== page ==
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Why Grailed Is Shuttering Its Women’s Site

The resale player, in which Goat is a lead investor, announced plans to close its Heroine offshoot this week.
Images from Heroine's instagram. Instagram @Heroine.
Images from Heroine's instagram. Instagram @Heroine.

On Tuesday, Grailed, the streetwear-focused men’s resale site, announced it would wind down its womenswear site, Heroine. Listings will be available until Nov. 9, after which buyers will no longer be able to place offers or make purchases.

Heroine launched in 2017, four years after Grailed, with the intent to cater to a subset of women that dabbled in streetwear but were partial to ‘90s-esque minimalism, relying more on vintage Helmut Lang and Lemaire as a sartorial compass than Supreme’s latest collections. That corner of the market, however, failed to take off. Women looking to buy or sell streetwear more often went to Grailed directly and those looking for ‘90s Prada pieces looked to sites like Vestiaire Collective or The RealReal.

“There are more women on Grailed than on Heroine,” said the company in an email announcing the closure, citing that 68 percent of users on Heroine were also active on Grailed. “As the resale community continues to evolve, we see a need to invest more deeply in building out first-in-class tools and user experiences under one unified platform.”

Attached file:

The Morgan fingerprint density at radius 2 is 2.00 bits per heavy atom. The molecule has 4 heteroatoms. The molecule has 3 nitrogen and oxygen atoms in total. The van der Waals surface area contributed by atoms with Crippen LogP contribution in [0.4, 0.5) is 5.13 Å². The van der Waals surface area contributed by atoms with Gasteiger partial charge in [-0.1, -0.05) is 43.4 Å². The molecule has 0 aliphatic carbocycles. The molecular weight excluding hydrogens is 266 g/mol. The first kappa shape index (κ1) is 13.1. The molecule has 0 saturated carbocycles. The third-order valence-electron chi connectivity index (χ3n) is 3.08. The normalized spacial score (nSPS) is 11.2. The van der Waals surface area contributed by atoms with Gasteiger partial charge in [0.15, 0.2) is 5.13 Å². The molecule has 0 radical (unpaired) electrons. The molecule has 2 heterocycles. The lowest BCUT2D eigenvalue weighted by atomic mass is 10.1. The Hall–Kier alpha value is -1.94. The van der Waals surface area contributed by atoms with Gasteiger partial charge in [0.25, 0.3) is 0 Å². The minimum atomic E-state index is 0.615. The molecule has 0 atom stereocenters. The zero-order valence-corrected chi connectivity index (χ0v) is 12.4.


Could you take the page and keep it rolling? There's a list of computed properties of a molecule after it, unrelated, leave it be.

Though one of the first high-profile closures in the resale space, the move isn’t a sign of trouble for Grailed. In September the company announced a $60 million funding Series B funding round led by Goat Group, the parent company of fellow streetwear resale sites Goat and Fight Club.

Instead, it’s a reallocation of resources. With a not-insignificant female customer base active on Grailed itself, the company decided it was better to focus its efforts.

“We are excited to expand Grailed even further as more female users turn to us for their streetwear, luxury and vintage fashion needs,” said Jon Dobrowolski, vice president of product management at Grailed, in a statement to BoF. He added that Grailed would “continue to develop more ways for our community to further personalise their user experience no matter what sort of items they’re looking for.”

But with a fresh funding round and new investors (which also includes Gucci chief executive Marco Bizzarri), Grailed will have to bolster its offering to prove it can last. Growing competition within the resale market has heightened the need for a strong brand perspective and made gender increasingly irrelevant across resale categories, particularly when it comes to streetwear

“As the sector grows, there’s going to be an increasing amount of new competitors,” said Simeon Siegel, managing director and senior analyst at BMO Capital Markets. “It’s only natural as companies test out their level of involvement in resale, there will be fits and starts.”

More Competition